• Barnes, Peter. Group Spiritual Direction Program for Depressed Persons.
  • Bell, Alfred. Towards a Theology and Practice of Spiritual and Relational After Care for Offenders and their Families.
  • Chroniger, Kenneth. The Covenant Document: A Tool for the Centering of the Community Inspired by the Trinity in the Seventh Day Baptist Congregation.
  • Cook, David. The United Baptist Association Facing a New Millennium.
  • Crabtree, Jeff. Colossians 3:16 and the Deliberate Growth of Disciples.
  • Crawford, John. The Lord’s Supper and High Calvinism at Saint Matthew’s Presbyterian Kirk, Saint John, New Brunswick, Canada.
  • Gallant, Leo. Preaching Tomorrow Today: Preaching in a Postmodern Context.
  • Hagerman, Bryan. The Church as a Countercultural Entity, Engaging the Culture in the Twenty-First Century Marketplace Context.
  • Hagerman, R. Wayne. Occupational Stress and Clergy Support Within the United Baptist Convention of the Atlantic Provinces.
  • Hanley, Perry. Identity Crisis: Is There a Role for Deacons in 21st Century Convention of Atlantic Baptist Churches?
  • Hicks, W. Bruce. Experiential Learning in Ministry.
  • Hobbs, Patrick. The Impact of the Integral Ministry of Christian Community Development on the Lives of At-Risk Youth in the Slums of an East Asian City.
  • Holmes, J. Peter. Towards A New Methodology for Preaching at Funerals.
  • Jackson, Charles. Clergy Care—Who Heals the Healers?.
  • Johnstone, Stanley G. Continuing Professional Development of Canadian Forces Chaplains: The Way Ahead.
  • Kellough, Douglas. A Historical and Contemporary Assessment of Baptist Chaplaincy in the Halifax Hospitals.
  • Lohnes, Peter. Leading While Learning: The Role of a Departing Pastor in Preparing a Church for a Healthy Pastoral Transition.
  • MacDougall, Margo. Preparing Workers for the Harvest: Designing a Personalized Syllabus for Pre-Ministry Development to Facilitate the Transition from Calling to Effective Ministry in Convention of Atlantic Baptist Churches.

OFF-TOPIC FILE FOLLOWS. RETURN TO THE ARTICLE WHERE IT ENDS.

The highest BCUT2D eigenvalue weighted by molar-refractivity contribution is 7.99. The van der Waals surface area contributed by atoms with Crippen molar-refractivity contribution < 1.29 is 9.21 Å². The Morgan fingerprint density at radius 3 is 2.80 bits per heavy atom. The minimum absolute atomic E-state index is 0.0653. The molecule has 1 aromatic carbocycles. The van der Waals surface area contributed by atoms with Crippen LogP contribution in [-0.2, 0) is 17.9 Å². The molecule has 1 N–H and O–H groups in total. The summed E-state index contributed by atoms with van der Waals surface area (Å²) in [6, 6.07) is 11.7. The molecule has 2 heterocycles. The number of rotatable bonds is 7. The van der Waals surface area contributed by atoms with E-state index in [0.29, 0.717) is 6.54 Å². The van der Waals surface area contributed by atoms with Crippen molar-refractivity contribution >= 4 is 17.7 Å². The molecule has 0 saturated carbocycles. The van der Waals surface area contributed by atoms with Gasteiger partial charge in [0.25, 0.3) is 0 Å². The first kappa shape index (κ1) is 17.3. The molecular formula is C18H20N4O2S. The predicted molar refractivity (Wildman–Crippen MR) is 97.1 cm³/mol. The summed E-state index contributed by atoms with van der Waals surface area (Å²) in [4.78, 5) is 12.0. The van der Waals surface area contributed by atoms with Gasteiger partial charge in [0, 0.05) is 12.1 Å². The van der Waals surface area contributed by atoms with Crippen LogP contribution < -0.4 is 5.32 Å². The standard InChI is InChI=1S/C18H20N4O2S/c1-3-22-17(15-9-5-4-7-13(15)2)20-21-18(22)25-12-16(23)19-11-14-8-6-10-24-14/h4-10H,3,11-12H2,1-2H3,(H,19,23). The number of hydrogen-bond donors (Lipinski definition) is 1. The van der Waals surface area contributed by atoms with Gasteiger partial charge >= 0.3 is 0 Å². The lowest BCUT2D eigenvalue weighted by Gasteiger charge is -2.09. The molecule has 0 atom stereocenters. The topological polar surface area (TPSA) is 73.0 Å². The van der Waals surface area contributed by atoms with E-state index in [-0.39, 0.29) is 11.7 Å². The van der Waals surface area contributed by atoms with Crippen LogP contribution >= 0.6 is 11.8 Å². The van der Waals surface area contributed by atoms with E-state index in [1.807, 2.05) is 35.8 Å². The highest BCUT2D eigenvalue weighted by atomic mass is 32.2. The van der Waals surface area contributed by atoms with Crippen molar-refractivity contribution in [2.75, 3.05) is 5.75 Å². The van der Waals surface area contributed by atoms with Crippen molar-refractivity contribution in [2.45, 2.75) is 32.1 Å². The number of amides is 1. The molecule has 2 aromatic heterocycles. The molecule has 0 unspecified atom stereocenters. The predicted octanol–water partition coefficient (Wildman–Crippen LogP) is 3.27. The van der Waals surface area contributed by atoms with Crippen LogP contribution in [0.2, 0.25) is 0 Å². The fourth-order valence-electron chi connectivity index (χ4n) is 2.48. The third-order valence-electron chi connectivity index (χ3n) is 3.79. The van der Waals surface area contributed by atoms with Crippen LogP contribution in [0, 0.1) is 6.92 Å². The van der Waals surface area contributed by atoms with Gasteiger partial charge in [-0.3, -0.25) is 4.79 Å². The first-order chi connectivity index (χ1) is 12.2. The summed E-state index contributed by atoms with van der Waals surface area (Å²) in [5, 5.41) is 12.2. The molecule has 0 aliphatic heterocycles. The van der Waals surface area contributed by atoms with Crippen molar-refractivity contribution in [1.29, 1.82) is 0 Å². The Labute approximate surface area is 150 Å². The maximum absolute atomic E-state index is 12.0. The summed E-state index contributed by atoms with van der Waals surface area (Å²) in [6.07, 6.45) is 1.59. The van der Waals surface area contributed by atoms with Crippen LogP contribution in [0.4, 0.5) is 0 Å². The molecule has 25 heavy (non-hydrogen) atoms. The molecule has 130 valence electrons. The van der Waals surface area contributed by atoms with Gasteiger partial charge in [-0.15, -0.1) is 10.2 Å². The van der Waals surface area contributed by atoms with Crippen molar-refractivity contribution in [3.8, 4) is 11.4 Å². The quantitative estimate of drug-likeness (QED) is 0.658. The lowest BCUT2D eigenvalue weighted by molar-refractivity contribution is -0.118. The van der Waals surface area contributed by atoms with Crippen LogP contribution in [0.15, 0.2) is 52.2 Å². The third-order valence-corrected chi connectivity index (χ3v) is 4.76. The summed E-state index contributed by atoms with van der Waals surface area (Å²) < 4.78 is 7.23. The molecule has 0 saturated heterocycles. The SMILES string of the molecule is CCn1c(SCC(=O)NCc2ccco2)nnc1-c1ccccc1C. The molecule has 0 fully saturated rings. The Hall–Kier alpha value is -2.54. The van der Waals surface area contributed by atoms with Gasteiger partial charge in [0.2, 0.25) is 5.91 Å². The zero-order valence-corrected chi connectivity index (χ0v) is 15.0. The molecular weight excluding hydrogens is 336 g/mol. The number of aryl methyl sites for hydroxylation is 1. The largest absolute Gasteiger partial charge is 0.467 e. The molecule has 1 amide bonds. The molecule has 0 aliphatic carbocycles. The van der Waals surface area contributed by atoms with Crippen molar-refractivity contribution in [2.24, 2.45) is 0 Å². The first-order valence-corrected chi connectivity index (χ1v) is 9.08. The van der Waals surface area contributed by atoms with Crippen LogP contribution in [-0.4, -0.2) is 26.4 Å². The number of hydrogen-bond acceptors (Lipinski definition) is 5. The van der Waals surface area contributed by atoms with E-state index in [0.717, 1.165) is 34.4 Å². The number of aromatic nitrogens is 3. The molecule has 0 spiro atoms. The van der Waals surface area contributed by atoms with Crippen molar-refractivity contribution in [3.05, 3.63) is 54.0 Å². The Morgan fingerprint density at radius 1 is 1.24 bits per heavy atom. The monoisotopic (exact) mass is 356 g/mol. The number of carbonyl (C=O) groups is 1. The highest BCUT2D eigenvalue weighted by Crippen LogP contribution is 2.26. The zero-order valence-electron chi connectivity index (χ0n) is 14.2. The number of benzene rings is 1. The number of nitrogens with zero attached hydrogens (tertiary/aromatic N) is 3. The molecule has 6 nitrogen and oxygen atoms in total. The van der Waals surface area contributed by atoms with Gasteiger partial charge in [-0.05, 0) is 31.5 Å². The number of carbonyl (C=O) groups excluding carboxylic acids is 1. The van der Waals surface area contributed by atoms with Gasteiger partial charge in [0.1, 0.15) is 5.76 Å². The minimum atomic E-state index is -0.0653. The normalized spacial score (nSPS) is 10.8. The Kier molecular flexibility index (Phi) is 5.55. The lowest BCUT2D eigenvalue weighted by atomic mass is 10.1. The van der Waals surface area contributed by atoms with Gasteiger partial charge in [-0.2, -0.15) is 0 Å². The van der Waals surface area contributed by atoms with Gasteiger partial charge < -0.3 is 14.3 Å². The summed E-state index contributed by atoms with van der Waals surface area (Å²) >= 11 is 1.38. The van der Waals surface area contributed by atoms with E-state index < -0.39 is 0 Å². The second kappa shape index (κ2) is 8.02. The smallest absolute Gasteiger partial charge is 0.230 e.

• MacRae, Karen. Glorify, Unify and Edify Through The Worship Planner’s Companion for The Book of Praise.
  • Marshall, Derrick. A Ministry of Hospitality: St. Luke’s Chapel and its Contributions to Military Operations at Canadian Forces Base Gagetown, New Brunswick, Canada.
  • McLean, Ronald. Sexual Abuse: A Guide for Ministry.
  • Park, Min Hee. Forming the Christian as Steward: A ‘Kingdom of God’ Perspective.
  • Reid, Peter. Spiritual Formation in Congregations.
  • Rennie, Robert. Elements of Christian Conversion.
  • Saunders, Judith. Celebration.
  • Seeley, David. Setting Goals for the Hazelbrook United Baptist Church Using a Study of the Biblical and Practical Aspects of Church Growth.
  • Scott, George. Transition from Seminary to Pastorate as it Occurs in the Baptist Convention of Ontario and Quebec.
  • Somers, Leslie. The Ministry Marathon: Exploring Longevity in the Single Pastorate.
  • Starks, Janet. An Examination of and Recommendations for the Academic Advising Program at Bethany Bible College.
  • Stirling, Candace. The Effects of Exposure to Traumatic Events in Missionary Children upon their Spirituality as Adult Missionary Kids Living in their Country of Passport.
  • Thomas, Richard. Sexual Failure Among Spiritual Leaders.
  • Thomson, Larry. The Effect of the Dayak Worldview, Customs Traditions and Customary Law (ADAT-ISTIADAT) On the Interpretation of the Gospel in West Kalimantan, Indonesian Borneo.